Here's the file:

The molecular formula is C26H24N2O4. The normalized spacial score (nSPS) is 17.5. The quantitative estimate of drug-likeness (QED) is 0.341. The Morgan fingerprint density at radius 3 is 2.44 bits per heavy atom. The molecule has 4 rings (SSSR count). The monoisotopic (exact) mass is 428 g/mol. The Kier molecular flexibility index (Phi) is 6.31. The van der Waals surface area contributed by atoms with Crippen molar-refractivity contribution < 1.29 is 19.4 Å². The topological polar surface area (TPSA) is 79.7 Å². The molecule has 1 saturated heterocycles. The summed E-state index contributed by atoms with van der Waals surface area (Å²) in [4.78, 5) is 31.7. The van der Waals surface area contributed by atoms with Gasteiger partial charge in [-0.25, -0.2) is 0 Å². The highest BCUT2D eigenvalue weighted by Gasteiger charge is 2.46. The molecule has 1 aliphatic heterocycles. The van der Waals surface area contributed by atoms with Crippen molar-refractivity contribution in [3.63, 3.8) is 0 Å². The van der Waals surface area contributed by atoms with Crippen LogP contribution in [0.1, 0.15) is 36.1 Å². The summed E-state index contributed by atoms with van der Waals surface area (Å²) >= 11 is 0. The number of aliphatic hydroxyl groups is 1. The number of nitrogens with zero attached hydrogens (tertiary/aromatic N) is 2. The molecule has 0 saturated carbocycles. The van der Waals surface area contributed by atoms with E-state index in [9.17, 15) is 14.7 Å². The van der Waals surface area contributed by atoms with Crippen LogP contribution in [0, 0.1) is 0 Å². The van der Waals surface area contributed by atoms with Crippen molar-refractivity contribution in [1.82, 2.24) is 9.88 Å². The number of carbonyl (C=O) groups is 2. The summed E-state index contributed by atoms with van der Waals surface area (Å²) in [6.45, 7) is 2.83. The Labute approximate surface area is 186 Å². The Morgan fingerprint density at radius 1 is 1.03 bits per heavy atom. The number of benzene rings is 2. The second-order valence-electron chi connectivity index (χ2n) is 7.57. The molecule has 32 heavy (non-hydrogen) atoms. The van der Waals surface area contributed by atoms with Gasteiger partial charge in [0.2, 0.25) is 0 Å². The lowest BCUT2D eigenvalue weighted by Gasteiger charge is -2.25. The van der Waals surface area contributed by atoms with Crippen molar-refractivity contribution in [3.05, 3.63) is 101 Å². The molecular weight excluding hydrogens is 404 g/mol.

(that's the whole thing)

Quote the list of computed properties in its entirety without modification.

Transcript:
The molecular formula is C26H24N2O4. The normalized spacial score (nSPS) is 17.5. The quantitative estimate of drug-likeness (QED) is 0.341. The Morgan fingerprint density at radius 3 is 2.44 bits per heavy atom. The molecule has 4 rings (SSSR count). The monoisotopic (exact) mass is 428 g/mol. The Kier molecular flexibility index (Phi) is 6.31. The van der Waals surface area contributed by atoms with Crippen molar-refractivity contribution < 1.29 is 19.4 Å². The topological polar surface area (TPSA) is 79.7 Å². The molecule has 1 saturated heterocycles. The summed E-state index contributed by atoms with van der Waals surface area (Å²) in [4.78, 5) is 31.7. The van der Waals surface area contributed by atoms with Gasteiger partial charge in [-0.25, -0.2) is 0 Å². The highest BCUT2D eigenvalue weighted by Gasteiger charge is 2.46. The molecule has 1 aliphatic heterocycles. The van der Waals surface area contributed by atoms with Crippen molar-refractivity contribution in [3.63, 3.8) is 0 Å². The van der Waals surface area contributed by atoms with Crippen LogP contribution in [0.1, 0.15) is 36.1 Å². The summed E-state index contributed by atoms with van der Waals surface area (Å²) >= 11 is 0. The number of aliphatic hydroxyl groups is 1. The number of nitrogens with zero attached hydrogens (tertiary/aromatic N) is 2. The molecule has 0 saturated carbocycles. The van der Waals surface area contributed by atoms with E-state index in [9.17, 15) is 14.7 Å². The van der Waals surface area contributed by atoms with Crippen LogP contribution in [0, 0.1) is 0 Å². The van der Waals surface area contributed by atoms with Crippen molar-refractivity contribution in [1.82, 2.24) is 9.88 Å². The number of carbonyl (C=O) groups is 2. The summed E-state index contributed by atoms with van der Waals surface area (Å²) in [6.45, 7) is 2.83. The Labute approximate surface area is 186 Å². The Morgan fingerprint density at radius 1 is 1.03 bits per heavy atom. The number of benzene rings is 2. The second-order valence-electron chi connectivity index (χ2n) is 7.57. The molecule has 32 heavy (non-hydrogen) atoms. The van der Waals surface area contributed by atoms with Gasteiger partial charge in [0.2, 0.25) is 0 Å². The lowest BCUT2D eigenvalue weighted by Gasteiger charge is -2.25. The van der Waals surface area contributed by atoms with Crippen molar-refractivity contribution in [3.05, 3.63) is 101 Å². The molecular weight excluding hydrogens is 404 g/mol.